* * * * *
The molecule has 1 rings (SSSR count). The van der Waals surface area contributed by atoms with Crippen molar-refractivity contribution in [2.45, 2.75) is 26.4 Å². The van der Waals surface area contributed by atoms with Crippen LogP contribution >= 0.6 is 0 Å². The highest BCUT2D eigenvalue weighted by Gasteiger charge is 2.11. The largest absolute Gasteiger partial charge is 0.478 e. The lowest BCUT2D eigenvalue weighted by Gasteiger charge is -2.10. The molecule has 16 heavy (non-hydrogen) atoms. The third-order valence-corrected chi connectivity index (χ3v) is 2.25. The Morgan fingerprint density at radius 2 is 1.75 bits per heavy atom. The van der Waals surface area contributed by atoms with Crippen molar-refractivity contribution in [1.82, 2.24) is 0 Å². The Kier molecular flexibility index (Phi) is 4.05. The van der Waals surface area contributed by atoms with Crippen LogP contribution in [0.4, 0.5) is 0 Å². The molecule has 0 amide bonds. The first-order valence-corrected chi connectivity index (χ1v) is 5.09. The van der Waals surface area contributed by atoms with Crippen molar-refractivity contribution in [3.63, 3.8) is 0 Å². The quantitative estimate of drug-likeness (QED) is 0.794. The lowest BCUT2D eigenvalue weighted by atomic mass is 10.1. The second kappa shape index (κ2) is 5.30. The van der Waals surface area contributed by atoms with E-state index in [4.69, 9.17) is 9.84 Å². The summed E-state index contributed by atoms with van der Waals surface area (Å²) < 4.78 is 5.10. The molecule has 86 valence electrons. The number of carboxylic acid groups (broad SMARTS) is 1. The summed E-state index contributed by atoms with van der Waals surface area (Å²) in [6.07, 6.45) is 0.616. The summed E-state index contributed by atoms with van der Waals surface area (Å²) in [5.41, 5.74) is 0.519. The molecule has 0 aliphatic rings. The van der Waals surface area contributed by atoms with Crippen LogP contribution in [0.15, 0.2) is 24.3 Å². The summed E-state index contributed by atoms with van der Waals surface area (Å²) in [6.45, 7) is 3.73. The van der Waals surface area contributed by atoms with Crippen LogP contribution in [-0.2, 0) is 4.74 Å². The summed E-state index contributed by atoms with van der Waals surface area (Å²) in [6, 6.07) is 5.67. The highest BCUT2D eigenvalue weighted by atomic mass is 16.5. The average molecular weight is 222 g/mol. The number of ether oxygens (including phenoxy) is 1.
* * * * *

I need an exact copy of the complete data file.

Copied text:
The molecule has 1 rings (SSSR count). The van der Waals surface area contributed by atoms with Crippen molar-refractivity contribution in [2.45, 2.75) is 26.4 Å². The van der Waals surface area contributed by atoms with Crippen LogP contribution >= 0.6 is 0 Å². The highest BCUT2D eigenvalue weighted by Gasteiger charge is 2.11. The largest absolute Gasteiger partial charge is 0.478 e. The lowest BCUT2D eigenvalue weighted by Gasteiger charge is -2.10. The molecule has 16 heavy (non-hydrogen) atoms. The third-order valence-corrected chi connectivity index (χ3v) is 2.25. The Morgan fingerprint density at radius 2 is 1.75 bits per heavy atom. The van der Waals surface area contributed by atoms with Crippen molar-refractivity contribution in [1.82, 2.24) is 0 Å². The Kier molecular flexibility index (Phi) is 4.05. The van der Waals surface area contributed by atoms with Crippen LogP contribution in [0.4, 0.5) is 0 Å². The molecule has 0 amide bonds. The first-order valence-corrected chi connectivity index (χ1v) is 5.09. The van der Waals surface area contributed by atoms with Crippen molar-refractivity contribution in [3.63, 3.8) is 0 Å². The quantitative estimate of drug-likeness (QED) is 0.794. The lowest BCUT2D eigenvalue weighted by atomic mass is 10.1. The second kappa shape index (κ2) is 5.30. The van der Waals surface area contributed by atoms with E-state index in [4.69, 9.17) is 9.84 Å². The summed E-state index contributed by atoms with van der Waals surface area (Å²) < 4.78 is 5.10. The molecule has 86 valence electrons. The number of carboxylic acid groups (broad SMARTS) is 1. The summed E-state index contributed by atoms with van der Waals surface area (Å²) in [6.07, 6.45) is 0.616. The summed E-state index contributed by atoms with van der Waals surface area (Å²) in [5.41, 5.74) is 0.519. The molecule has 0 aliphatic rings. The van der Waals surface area contributed by atoms with Crippen LogP contribution in [0.15, 0.2) is 24.3 Å². The summed E-state index contributed by atoms with van der Waals surface area (Å²) in [6.45, 7) is 3.73. The van der Waals surface area contributed by atoms with Crippen LogP contribution in [-0.2, 0) is 4.74 Å². The summed E-state index contributed by atoms with van der Waals surface area (Å²) in [6, 6.07) is 5.67. The highest BCUT2D eigenvalue weighted by atomic mass is 16.5. The average molecular weight is 222 g/mol. The number of ether oxygens (including phenoxy) is 1.